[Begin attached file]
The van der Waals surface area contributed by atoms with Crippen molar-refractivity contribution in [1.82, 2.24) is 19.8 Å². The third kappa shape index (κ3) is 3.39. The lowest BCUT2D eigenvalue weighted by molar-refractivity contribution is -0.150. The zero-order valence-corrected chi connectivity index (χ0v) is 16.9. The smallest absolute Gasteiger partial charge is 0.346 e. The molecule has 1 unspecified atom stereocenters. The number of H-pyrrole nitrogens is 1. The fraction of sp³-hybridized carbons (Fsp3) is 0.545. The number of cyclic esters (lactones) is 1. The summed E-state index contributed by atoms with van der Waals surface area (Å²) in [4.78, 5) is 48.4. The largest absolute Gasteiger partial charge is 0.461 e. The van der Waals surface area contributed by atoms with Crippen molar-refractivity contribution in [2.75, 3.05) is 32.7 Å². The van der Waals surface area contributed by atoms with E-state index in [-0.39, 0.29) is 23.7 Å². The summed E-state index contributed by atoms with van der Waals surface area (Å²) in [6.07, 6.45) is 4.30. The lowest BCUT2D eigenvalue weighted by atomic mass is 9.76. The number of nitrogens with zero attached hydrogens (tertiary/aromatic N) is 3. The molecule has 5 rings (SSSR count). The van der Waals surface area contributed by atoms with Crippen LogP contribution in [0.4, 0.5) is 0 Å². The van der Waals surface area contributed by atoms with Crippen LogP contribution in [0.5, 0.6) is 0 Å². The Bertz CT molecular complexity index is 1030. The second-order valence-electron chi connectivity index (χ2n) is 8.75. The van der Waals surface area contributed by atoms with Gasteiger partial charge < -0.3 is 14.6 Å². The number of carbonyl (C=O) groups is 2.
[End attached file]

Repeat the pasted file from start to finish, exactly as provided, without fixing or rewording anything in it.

The van der Waals surface area contributed by atoms with Crippen molar-refractivity contribution in [1.82, 2.24) is 19.8 Å². The third kappa shape index (κ3) is 3.39. The lowest BCUT2D eigenvalue weighted by molar-refractivity contribution is -0.150. The zero-order valence-corrected chi connectivity index (χ0v) is 16.9. The smallest absolute Gasteiger partial charge is 0.346 e. The molecule has 1 unspecified atom stereocenters. The number of H-pyrrole nitrogens is 1. The fraction of sp³-hybridized carbons (Fsp3) is 0.545. The number of cyclic esters (lactones) is 1. The summed E-state index contributed by atoms with van der Waals surface area (Å²) in [4.78, 5) is 48.4. The largest absolute Gasteiger partial charge is 0.461 e. The van der Waals surface area contributed by atoms with Crippen molar-refractivity contribution in [2.75, 3.05) is 32.7 Å². The van der Waals surface area contributed by atoms with E-state index in [-0.39, 0.29) is 23.7 Å². The summed E-state index contributed by atoms with van der Waals surface area (Å²) in [6.07, 6.45) is 4.30. The lowest BCUT2D eigenvalue weighted by atomic mass is 9.76. The number of nitrogens with zero attached hydrogens (tertiary/aromatic N) is 3. The molecule has 5 rings (SSSR count). The van der Waals surface area contributed by atoms with Crippen LogP contribution in [0.4, 0.5) is 0 Å². The van der Waals surface area contributed by atoms with Crippen LogP contribution in [0.5, 0.6) is 0 Å². The Bertz CT molecular complexity index is 1030. The second-order valence-electron chi connectivity index (χ2n) is 8.75. The van der Waals surface area contributed by atoms with Gasteiger partial charge < -0.3 is 14.6 Å². The number of carbonyl (C=O) groups is 2.